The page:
It was a stunning victory, one that would have widespread effects on the Revolutionary War.  Yet many of the details have been lost to the chest-thumping.

Burgoyne left Canada in June of 1777 with a force that was designed to connect with two other British forces: Barry St. Leger‘s mixed army of British, Hessian and Native troops from the west, and Sir William Howe‘s main British force from New York City.  They were supposed to meet near Albany, dividing the colonies in two and effectively ending the war and the American Revolution.

It didn’t exactly go as planned.

First to punk out was Howe.  It was, on the surface, an easy choice: George Washington’s army was being driven from Pennsylvania, and the rebel capital, Philadelphia was poised for the taking.  To him, it made more sense.  Never mind that the plan to effectively end the war was fucked up from the very beginning–Washington was the bigger prize.  It would be a prize Howe would never get, and would soon be relieved by Sir Henry Clinton.

St. Leger had an even worse time.  He never had any intention of backing out: his mixed force of 2000 Loyalists, British and natives crossed Lake Ontario and landed at Oswego on July 25. The brutal campaigns of Oriskany and Fort Stanwix–where American militiamen and native allies slugged it out with St. Leger’s forces to a stalemate–changed the story.  It drained the morale of St. Leger’s native allies, who took their supplies and took off.  It didn’t help that Benedict Arnold tricked St. Leger into thinking a larger colonial force was coming to relieve Fort Stanwix.  By the time St. Leger shows up at Fort Ticonderoga on September 27, his feeble force was no help to Burgoyne.

Of the three prongs on the British plan, it was Burgoyne, funny enough, who was most successful.  By July he had retaken Fort Ticonderoga, an important strategic and symbolic fortification on the foot of Lake Champlain.  Yet from then on, his campaign slowed to a crawl, as the wagons crating the supplies–including Burgoyne’s luggage, china and furniture–got bogged down in the Hudson highlands.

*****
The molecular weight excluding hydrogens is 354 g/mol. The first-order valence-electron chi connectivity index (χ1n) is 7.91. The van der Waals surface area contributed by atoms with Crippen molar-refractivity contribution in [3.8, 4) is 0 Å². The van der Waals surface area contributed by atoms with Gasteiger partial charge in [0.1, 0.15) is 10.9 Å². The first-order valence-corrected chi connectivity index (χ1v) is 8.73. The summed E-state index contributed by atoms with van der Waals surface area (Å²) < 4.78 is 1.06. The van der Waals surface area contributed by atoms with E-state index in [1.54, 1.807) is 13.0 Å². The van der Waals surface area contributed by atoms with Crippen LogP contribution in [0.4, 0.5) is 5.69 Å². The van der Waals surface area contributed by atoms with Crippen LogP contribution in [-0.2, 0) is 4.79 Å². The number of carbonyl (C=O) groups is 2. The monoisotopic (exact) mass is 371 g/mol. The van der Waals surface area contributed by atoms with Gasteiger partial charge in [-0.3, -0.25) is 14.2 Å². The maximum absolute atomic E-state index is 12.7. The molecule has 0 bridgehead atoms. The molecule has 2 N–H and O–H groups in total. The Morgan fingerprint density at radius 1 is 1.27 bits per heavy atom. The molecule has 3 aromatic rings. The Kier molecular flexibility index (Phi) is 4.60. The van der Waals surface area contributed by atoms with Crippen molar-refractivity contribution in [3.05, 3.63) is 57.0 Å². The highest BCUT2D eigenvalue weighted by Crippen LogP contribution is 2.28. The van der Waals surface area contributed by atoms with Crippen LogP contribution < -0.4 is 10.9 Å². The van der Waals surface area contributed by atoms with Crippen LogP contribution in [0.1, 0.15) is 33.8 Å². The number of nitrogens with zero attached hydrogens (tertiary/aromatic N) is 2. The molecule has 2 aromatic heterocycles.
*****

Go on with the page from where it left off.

In the meantime, a quick American victory over Burgoyne’s advance cavalry at Bennington boosted morale to the point that American forces would swell to close to 15,000.  It included Daniel Morgan’s Virginia sharpshooters, Benedict Arnold’s force sent to relieve Fort Stanwix, as well as the main force under Benjamin Lincoln and a new commander, British trained Horatio Gates.

Gates thought he could do a better job than Washington.  Arnold thought he could do a better job than Gates.  Both hated each other.

So how was Saratoga won?

Saratoga was not one battle, but rather a series of maneuvers and two battles over on month.  The first, the Battle of Freeman’s Farm, the British technically won, but at the cost of 600 casualties.  On October 7, the British attacked American fortified positions at Bemis Heights.  In the two actions–the second punctuated by a daring attack by Arnold who was probably drunk–the British suffered a total of 1000 casualties.

Outnumber three to one, with the Americans controlling the high ground and surrounding him at the town of Saratoga itself, Burgoyne was forced to surrender his forces.   When he discussed the terms with General Gates, Burgoyne insisted on calling the surrender a “convention” rather than a “capitulation.”